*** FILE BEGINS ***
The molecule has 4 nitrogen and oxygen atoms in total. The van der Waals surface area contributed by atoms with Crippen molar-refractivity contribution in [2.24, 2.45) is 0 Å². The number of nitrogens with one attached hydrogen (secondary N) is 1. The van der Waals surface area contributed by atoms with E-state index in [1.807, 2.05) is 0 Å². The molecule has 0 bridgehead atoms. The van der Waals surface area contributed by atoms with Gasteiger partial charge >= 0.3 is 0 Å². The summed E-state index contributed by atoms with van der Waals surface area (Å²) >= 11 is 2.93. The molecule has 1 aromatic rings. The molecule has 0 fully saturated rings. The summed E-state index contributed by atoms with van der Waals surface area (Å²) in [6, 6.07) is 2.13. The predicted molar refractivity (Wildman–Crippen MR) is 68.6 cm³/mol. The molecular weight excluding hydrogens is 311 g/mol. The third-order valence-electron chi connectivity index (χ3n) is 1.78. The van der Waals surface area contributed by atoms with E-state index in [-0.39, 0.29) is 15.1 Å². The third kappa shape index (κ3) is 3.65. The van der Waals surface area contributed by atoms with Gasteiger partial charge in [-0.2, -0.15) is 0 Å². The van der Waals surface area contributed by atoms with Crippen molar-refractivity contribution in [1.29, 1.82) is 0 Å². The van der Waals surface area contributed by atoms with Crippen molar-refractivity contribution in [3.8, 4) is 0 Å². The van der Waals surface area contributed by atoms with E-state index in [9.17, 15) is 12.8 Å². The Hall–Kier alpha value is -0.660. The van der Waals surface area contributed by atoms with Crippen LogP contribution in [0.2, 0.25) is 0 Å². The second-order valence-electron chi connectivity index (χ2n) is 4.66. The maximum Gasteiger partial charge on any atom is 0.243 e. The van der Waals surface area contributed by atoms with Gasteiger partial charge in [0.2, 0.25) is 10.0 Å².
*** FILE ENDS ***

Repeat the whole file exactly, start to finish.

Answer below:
The molecule has 4 nitrogen and oxygen atoms in total. The van der Waals surface area contributed by atoms with Crippen molar-refractivity contribution in [2.24, 2.45) is 0 Å². The number of nitrogens with one attached hydrogen (secondary N) is 1. The van der Waals surface area contributed by atoms with E-state index in [1.807, 2.05) is 0 Å². The molecule has 0 bridgehead atoms. The van der Waals surface area contributed by atoms with Gasteiger partial charge >= 0.3 is 0 Å². The summed E-state index contributed by atoms with van der Waals surface area (Å²) >= 11 is 2.93. The molecule has 1 aromatic rings. The molecule has 0 fully saturated rings. The summed E-state index contributed by atoms with van der Waals surface area (Å²) in [6, 6.07) is 2.13. The predicted molar refractivity (Wildman–Crippen MR) is 68.6 cm³/mol. The molecular weight excluding hydrogens is 311 g/mol. The third-order valence-electron chi connectivity index (χ3n) is 1.78. The van der Waals surface area contributed by atoms with E-state index in [-0.39, 0.29) is 15.1 Å². The third kappa shape index (κ3) is 3.65. The van der Waals surface area contributed by atoms with Gasteiger partial charge in [-0.2, -0.15) is 0 Å². The van der Waals surface area contributed by atoms with Crippen molar-refractivity contribution in [1.29, 1.82) is 0 Å². The van der Waals surface area contributed by atoms with Crippen molar-refractivity contribution in [3.8, 4) is 0 Å². The van der Waals surface area contributed by atoms with E-state index in [9.17, 15) is 12.8 Å². The Hall–Kier alpha value is -0.660. The van der Waals surface area contributed by atoms with Crippen LogP contribution in [0.2, 0.25) is 0 Å². The second-order valence-electron chi connectivity index (χ2n) is 4.66. The maximum Gasteiger partial charge on any atom is 0.243 e. The van der Waals surface area contributed by atoms with Gasteiger partial charge in [0.2, 0.25) is 10.0 Å².